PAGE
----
Tillaux may refer to:
An ankle fracture is a break of one or more of the bones that make up the ankle joint. Symptoms may include pain, swelling, bruising, and an inability to walk on the leg. Complications may include an associated high ankle sprain, compartment syndrome, decreased range of motion, and malunion.
Hexanol may refer to any of the following isomeric organic compounds with the formula C6H13OH:
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A Salter–Harris fracture is a fracture that involves the epiphyseal plate or growth plate of a bone, specifically the zone of provisional calcification. It is thus a form of child bone fracture. It is a common injury found in children, occurring in 15% of childhood long bone fractures. This type of fracture and its classification system is named for Robert B. Salter and William H. Harris who created and published this classification system in the Journal of Bone and Joint Surgery in 1963.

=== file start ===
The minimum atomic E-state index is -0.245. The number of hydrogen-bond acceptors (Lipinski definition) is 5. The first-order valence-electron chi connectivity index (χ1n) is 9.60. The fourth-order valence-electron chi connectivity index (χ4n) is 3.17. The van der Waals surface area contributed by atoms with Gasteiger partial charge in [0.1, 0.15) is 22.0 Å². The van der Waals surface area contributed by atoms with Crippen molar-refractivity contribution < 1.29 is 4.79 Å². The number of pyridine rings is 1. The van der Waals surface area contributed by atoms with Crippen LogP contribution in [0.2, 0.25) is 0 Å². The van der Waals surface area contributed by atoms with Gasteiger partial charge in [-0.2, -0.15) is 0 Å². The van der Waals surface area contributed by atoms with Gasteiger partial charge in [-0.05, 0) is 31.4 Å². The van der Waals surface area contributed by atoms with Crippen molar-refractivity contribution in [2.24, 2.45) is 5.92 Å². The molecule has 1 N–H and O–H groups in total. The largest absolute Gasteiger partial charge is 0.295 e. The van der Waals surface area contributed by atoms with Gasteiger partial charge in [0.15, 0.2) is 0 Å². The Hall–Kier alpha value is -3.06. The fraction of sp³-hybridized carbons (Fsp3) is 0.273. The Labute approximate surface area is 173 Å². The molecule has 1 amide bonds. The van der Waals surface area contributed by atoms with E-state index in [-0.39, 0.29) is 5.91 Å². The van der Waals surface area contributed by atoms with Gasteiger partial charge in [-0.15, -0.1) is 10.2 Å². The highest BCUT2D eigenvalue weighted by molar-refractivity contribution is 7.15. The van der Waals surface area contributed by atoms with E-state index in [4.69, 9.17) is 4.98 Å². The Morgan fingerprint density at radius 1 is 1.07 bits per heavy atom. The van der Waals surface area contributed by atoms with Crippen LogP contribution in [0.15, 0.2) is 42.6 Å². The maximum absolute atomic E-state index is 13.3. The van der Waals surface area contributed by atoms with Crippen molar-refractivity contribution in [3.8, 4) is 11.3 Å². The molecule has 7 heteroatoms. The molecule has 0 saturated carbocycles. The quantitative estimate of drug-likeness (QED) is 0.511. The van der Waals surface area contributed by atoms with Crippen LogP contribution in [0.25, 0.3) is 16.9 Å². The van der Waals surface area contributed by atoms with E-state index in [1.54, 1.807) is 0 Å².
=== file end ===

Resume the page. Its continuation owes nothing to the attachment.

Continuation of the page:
Jacques-Joseph Grancher was a French pediatrician born in Felletin.
Paul Jules Tillaux was a French physician who was a native of Aunay-sur-Odon, département Calvados.
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Paul Ferdinand Segond was a French surgeon who was a founder of obstetrics and the teaching of gynaecology in Paris. He was also an expert on the knee and described the eponymous Segond fracture.
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A mesenteric cyst is a cyst in the mesenterium, and is one of the rarest abdominal tumors, with approximately 822 cases reported since 1507. The incidence is between 1 per 100,000 to 1 per 250,000 hospital admissions.
A Tillaux fracture is a Salter–Harris type III fracture through the anterolateral aspect of the distal tibial epiphysis. It occurs in older adolescents between the ages of 12 and 15 when the medial epiphysis had closed but before the lateral side has done so, due to an avulsion of the anterior tibiofibular ligament, at the opposite end to a Wagstaffe-Le Fort avulsion fracture
Victor Alexandre Henri Chaput was a French surgeon who specialized in intestinal surgery.
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